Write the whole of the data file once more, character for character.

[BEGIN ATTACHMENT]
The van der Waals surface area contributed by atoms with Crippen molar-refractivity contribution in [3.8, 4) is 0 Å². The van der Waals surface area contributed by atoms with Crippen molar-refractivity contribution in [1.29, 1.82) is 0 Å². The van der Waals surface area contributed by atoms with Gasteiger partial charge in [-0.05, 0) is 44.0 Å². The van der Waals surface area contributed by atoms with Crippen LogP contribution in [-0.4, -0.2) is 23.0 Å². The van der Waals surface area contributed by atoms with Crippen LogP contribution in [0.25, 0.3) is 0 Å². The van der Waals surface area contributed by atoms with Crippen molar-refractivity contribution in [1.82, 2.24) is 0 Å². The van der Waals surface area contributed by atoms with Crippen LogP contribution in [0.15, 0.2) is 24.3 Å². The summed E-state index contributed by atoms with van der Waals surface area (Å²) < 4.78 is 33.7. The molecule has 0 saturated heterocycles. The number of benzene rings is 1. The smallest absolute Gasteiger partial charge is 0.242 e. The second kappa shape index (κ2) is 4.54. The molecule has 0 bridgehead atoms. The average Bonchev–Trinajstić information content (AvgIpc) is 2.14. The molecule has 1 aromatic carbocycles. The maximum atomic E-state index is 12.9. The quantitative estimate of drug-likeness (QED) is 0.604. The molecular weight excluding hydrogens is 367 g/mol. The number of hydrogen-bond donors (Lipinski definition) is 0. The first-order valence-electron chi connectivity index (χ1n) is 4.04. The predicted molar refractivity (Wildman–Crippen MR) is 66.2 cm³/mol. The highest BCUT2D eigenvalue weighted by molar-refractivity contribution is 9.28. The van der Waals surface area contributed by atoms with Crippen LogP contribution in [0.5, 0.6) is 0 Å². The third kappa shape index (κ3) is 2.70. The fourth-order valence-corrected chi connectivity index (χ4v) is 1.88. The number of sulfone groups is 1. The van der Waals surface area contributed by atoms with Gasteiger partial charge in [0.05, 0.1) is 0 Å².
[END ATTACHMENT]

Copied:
The van der Waals surface area contributed by atoms with Crippen molar-refractivity contribution in [3.8, 4) is 0 Å². The van der Waals surface area contributed by atoms with Crippen molar-refractivity contribution in [1.29, 1.82) is 0 Å². The van der Waals surface area contributed by atoms with Gasteiger partial charge in [-0.05, 0) is 44.0 Å². The van der Waals surface area contributed by atoms with Crippen LogP contribution in [-0.4, -0.2) is 23.0 Å². The van der Waals surface area contributed by atoms with Crippen LogP contribution in [0.25, 0.3) is 0 Å². The van der Waals surface area contributed by atoms with Crippen molar-refractivity contribution in [1.82, 2.24) is 0 Å². The van der Waals surface area contributed by atoms with Crippen LogP contribution in [0.15, 0.2) is 24.3 Å². The summed E-state index contributed by atoms with van der Waals surface area (Å²) < 4.78 is 33.7. The molecule has 0 saturated heterocycles. The number of benzene rings is 1. The smallest absolute Gasteiger partial charge is 0.242 e. The second kappa shape index (κ2) is 4.54. The molecule has 0 bridgehead atoms. The average Bonchev–Trinajstić information content (AvgIpc) is 2.14. The molecule has 1 aromatic carbocycles. The maximum atomic E-state index is 12.9. The quantitative estimate of drug-likeness (QED) is 0.604. The molecular weight excluding hydrogens is 367 g/mol. The number of hydrogen-bond donors (Lipinski definition) is 0. The first-order valence-electron chi connectivity index (χ1n) is 4.04. The predicted molar refractivity (Wildman–Crippen MR) is 66.2 cm³/mol. The highest BCUT2D eigenvalue weighted by molar-refractivity contribution is 9.28. The van der Waals surface area contributed by atoms with Crippen LogP contribution in [0.5, 0.6) is 0 Å². The third kappa shape index (κ3) is 2.70. The fourth-order valence-corrected chi connectivity index (χ4v) is 1.88. The number of sulfone groups is 1. The van der Waals surface area contributed by atoms with Gasteiger partial charge in [0.05, 0.1) is 0 Å².